Ladin contends that there isn't and shouldn't be a corpus of poetry of and about the Holocaust, only allowing for the attempt of individual poems. Seeming to agree in a sense with Adorno's admonition, Ladin wants to maintain that it is, prima facie, impossible to do justice to the experience of the Holocaust, that trying to turn the tragedy into an aesthetic piece of poetry is a travesty, that the experience is inexpressible.
Except for Marjorie Perloff who thinks that the importance of any poem is never "based on subject matter as such," the others have their say. Sandra Gilbert: "it's the poet's task—often the poet's excruciatingly painful task—to testify to pain and grief with all the skill and inspiration he or she can muster." Wendy Steiner: "The atrocity of the Holocaust lay in part in its elimination of the personal in favor of universals and generalizations... It seems a terrible irony to argue that a Holocaust poem cannot be good if it expresses just a single human sensibility." Berel Lang calls into question "how important poetry of any sort—including Holocaust poetry—is: what difference does it make?"
Susan Gubar, whose book on poetry and the Holocaust really is the impetus for Ladin's demurer, makes the case that "poetry has a privileged place because it enables its creators and readers to experience... on the one hand, the realization that it cannot be comprehended in its full horror and, on the other hand, the urgency of attempting to comprehend..." But it is Alicia Ostriker who fully rails against Ladin's polemic: "Writing is what poets do about trauma. We try to come to grips with what threatens to make us crazy, by surrounding it with language." And the coup de grace: "It has always seemed to me that to fall silent in the aftermath of the Holocaust is to surrender to it. How can one write poetry after Auschwitz? How can one not?" She quotes Dmitri Shostakovich: "'People knew about Babi Yar before Yevtushenko's poem, but they were silent. Art destroys silence.'"
So I will continue with my project—in the face of and because of those written about in books such as Denying The Holocaust; The Growing Assault on Truth and Memory by Deborah Lipstadt (1993). I am encouraged by the words of Victor Frankl, psychotherapist and Holocaust survivor who in 1946 wrote Man's Search for Meaning, which at the time of his death in 1997 had sold over 10 million copies and had been translated into 24 languages: "Then I grasped the meaning of the greatest secret that human poetry and human thought and belief have to impart: The salvation of man is through love and in love."
I cannot leave out the other side of Susan Gubar's "coin" regarding writing poetry about the Shoah. If my poem "There Is No Ending" is an example of a meager truncated piece, then Charles Reznikoff's Holocaust must be considered the essential illustration of exalted excess. Reznikoff and his work are not known to many but should be. Born in the Jewish neighborhood of Brownsville, in Brooklyn, the son of Russian immigrant garment workers who came to America seeking refuge from the czarist pogroms of the 1880s, according to the Jewish Virtual Library article about him, "Reznikoff is one of the most important Jewish poets of the 20th century."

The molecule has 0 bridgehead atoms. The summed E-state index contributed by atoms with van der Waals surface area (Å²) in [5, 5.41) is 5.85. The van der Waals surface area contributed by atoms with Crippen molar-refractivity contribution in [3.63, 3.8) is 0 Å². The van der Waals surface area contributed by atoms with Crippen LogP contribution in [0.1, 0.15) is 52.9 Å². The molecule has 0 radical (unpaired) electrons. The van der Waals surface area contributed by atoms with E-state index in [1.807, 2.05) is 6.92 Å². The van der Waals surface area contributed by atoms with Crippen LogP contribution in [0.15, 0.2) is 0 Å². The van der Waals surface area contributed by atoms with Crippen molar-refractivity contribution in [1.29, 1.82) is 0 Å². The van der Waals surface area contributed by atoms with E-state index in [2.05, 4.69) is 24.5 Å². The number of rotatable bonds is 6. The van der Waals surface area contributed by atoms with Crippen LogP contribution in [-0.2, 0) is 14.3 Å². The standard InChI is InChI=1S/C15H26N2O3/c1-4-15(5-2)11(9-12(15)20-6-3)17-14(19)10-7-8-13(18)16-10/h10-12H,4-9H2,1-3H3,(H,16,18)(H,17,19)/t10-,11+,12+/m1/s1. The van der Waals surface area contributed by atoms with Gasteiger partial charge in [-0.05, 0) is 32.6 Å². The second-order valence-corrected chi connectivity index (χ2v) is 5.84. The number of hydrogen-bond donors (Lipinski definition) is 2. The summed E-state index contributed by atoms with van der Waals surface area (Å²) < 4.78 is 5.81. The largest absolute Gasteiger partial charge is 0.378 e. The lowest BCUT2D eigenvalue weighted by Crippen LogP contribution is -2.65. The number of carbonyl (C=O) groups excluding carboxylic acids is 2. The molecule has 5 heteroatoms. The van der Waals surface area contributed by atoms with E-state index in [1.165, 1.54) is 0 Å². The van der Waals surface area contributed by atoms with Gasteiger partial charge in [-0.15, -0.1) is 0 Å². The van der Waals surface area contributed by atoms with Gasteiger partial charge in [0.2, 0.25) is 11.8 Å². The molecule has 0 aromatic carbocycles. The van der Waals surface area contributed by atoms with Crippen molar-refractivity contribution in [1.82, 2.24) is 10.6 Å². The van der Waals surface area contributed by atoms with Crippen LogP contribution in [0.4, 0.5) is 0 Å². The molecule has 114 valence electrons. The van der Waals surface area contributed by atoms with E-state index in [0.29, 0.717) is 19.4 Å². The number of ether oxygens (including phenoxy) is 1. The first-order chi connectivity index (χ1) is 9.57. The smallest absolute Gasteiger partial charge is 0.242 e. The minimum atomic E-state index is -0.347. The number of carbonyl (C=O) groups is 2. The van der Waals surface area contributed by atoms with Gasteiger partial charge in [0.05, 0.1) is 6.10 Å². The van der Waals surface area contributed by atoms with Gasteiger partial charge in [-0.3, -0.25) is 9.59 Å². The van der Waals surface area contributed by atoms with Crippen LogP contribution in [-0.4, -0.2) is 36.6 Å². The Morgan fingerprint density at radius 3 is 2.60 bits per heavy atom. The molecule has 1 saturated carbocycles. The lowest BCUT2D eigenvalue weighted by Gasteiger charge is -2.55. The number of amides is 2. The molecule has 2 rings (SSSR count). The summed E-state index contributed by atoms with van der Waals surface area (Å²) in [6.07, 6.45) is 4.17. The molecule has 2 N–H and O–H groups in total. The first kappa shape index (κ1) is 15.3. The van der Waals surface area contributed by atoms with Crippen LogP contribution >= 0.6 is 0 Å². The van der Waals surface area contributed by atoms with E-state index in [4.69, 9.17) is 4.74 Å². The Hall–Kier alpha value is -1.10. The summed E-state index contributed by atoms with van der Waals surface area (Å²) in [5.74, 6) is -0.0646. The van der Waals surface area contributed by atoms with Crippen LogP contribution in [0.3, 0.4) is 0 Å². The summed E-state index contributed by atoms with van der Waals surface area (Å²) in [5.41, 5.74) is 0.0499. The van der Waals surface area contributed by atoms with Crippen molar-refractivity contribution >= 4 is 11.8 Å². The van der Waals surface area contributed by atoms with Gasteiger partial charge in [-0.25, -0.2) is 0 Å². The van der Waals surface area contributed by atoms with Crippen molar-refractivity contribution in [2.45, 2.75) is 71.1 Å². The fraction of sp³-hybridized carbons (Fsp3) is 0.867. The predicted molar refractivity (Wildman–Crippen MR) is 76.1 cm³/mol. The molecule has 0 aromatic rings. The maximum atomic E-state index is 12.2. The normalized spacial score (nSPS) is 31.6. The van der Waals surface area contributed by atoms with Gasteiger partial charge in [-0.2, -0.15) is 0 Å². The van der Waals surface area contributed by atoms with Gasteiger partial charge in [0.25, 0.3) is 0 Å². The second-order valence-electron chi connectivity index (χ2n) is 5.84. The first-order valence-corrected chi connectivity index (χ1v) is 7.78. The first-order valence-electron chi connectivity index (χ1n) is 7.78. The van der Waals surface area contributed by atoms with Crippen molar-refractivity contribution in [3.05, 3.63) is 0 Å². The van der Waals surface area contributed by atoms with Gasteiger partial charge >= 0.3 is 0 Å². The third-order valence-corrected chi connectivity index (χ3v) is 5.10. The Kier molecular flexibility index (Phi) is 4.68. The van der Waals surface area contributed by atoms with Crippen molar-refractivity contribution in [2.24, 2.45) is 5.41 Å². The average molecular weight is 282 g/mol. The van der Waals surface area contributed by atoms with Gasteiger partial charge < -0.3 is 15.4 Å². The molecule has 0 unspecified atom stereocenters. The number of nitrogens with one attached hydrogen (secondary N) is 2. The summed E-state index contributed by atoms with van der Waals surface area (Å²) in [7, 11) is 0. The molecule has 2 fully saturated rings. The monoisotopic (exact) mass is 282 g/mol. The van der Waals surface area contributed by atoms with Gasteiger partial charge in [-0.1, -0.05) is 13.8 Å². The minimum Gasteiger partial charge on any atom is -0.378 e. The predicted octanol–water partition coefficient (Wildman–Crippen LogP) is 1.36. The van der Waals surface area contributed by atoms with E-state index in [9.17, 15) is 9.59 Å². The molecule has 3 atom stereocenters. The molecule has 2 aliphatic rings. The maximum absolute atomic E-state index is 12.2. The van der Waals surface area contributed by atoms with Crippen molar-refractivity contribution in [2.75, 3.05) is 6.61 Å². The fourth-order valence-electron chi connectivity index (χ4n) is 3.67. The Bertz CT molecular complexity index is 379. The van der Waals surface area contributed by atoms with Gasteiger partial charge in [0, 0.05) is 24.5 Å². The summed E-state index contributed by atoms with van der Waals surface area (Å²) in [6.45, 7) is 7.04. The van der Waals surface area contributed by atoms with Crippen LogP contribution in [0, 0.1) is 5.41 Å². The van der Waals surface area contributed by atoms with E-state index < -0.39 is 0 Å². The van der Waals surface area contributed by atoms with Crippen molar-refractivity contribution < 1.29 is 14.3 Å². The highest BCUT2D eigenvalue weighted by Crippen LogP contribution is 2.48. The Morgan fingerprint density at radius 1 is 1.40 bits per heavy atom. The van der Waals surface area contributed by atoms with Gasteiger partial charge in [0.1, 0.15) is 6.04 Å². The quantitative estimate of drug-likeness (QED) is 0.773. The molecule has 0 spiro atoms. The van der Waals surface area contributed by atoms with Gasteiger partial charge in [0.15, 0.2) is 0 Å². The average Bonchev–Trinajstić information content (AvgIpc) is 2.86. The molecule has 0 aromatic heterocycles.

Holocaust, all 94 pages of it, was published in 1975, and was his final work. Following a heart seizure he died at St. Vincent's hospital in Manhattan just before dawn on January 22, 1976. The work uses actual testimony (Reznikoff had a law degree) extracted from 26 volumes of transcriptions from the court proceedings of the Eichmann and Nuremberg trials. Holocaust is a found poetry tour de force and what has been characterized as poetic documentary. An excerpt does not suffice, but here in homage to the work this last stanza from the section called "Entertainment":
On Sundays there was no work and Jews would be placed in a row:
each had a bottle on his head
and the S. S. men amused themselves by shooting at the bottles.
If a bottle was hit,
the man lived;
but if the bullet landed below,
well, the man had it.
Leopold Zunz was a German Reform rabbi and writer, the founder of what has been termed "Jewish Studies" or "Judaic Studies," the critical investigation of Jewish literature, hymnology and ritual. Zunz wrote in 1855:
"If there are ranks in suffering, Israel takes precedence of all the nations; if the duration of sorrows and the patience with which they are borne ennoble, the Jews can challenge the aristocracy of every land; if a literature is called rich in the possession of a few classic tragedies—what shall we say to a National Tragedy lasting for fifteen hundred years, in which the poets and the actors were also the heroes?" (Die Synagogale Poesie des Mittelalters)
It is highly unlikely that those who choose to write of and about the Holocaust do so to be considered as a hero, more likely the purpose is to strike one more match to keep the flame of memory and truth ignited.
Gubar, Susan. "The Long and the Short of Holocaust Verse." New Literary History 35:3 (2004), 443. © 2004 by New Literary History, The University of Virginia. Reprinted with permission of Johns Hopkins University Press.
* Quoted with permission.